Mental health and wellbeing in parents of excessively crying infants: prospective evaluation of a support package
journal contributionposted on 19.04.2018, 10:10 by C. L. Powell, D. Bamber, J. Long, R. Garratt, J. Brown, S. Rudge, T. Morris, N. Bhupendra Jaicim, R. Plachcinski, E. Boyle, I. St James Roberts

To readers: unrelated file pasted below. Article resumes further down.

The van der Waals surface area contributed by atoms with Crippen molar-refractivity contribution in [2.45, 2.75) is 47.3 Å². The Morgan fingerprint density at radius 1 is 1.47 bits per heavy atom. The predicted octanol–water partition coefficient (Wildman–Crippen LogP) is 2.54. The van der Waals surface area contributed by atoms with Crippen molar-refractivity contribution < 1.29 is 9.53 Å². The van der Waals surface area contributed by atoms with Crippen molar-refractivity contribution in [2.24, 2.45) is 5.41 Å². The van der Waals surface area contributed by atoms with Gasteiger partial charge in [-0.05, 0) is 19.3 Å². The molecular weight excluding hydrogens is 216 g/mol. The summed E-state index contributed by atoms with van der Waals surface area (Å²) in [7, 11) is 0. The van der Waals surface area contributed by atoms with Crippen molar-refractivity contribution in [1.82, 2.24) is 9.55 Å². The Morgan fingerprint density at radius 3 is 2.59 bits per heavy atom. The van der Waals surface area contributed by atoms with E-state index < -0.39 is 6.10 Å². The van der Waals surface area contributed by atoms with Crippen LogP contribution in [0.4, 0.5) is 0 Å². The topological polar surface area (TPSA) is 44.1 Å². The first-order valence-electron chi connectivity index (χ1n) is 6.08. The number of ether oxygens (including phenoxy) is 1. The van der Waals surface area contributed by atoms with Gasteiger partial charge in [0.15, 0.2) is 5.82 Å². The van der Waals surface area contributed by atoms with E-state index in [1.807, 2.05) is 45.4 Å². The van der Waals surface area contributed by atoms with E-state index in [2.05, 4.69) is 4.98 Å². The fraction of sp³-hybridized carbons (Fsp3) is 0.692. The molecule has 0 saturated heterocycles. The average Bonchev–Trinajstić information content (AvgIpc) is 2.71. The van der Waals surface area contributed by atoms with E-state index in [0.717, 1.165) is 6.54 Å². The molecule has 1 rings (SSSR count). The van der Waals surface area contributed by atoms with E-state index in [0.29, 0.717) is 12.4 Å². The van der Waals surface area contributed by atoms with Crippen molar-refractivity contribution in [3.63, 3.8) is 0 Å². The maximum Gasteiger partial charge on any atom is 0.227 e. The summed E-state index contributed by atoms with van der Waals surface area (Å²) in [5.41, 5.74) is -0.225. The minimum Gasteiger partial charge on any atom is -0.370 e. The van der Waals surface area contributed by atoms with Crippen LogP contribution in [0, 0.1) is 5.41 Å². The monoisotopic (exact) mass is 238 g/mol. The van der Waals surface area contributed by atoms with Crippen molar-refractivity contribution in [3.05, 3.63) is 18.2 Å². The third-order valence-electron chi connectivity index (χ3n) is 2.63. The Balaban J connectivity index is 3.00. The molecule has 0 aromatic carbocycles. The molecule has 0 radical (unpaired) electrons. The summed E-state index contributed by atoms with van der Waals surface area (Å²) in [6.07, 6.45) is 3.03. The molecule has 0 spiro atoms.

Background During the first 4 months of age, approximately 20% of infants cry a lot without an apparent reason. Most research has targeted the crying, but the impact of the crying on parents, and subsequent outcomes, need to receive equal attention. This study reports the findings from a prospective evaluation of a package of materials designed to support the well‐being and mental health of parents who judge their infant to be crying excessively. The resulting “Surviving Crying” package comprised a website, printed materials, and programme of Cognitive Behaviour Therapy‐based support sessions delivered to parents by a qualified practitioner. It was designed to be suitable for United Kingdom (UK) National Health Service (NHS) use. Methods Parents were referred to the study by 12 NHS Health Visitor/Community Public Health Nurse teams in one UK East Midlands NHS Trust. Fifty‐two of 57 parents of excessively crying babies received the support package and completed the Edinburgh Postnatal Depression Scale and Generalized Anxiety Disorder‐7 anxiety questionnaire, as well as other measures, before receiving the support package and afterwards. Results Significant reductions in depression and anxiety were found, with numbers of parents meeting clinical criteria for depression or anxiety halving between baseline and outcome. These improvements were not explained by reductions in infant crying. Reductions also occurred in the number of parents reporting the crying to be a large or severe problem (from 28 to 3 parents) or feeling very or extremely frustrated by the crying (from 31 to 1 parent). Other findings included increases in parents' confidence, knowledge of infant crying, and improvements in parents' sleep. Conclusions The findings suggest that the Surviving Crying package may be effective in supporting the well‐being and mental health of parents of excessively crying babies. Further, large‐scale controlled trials of the package in NHS settings are warranted.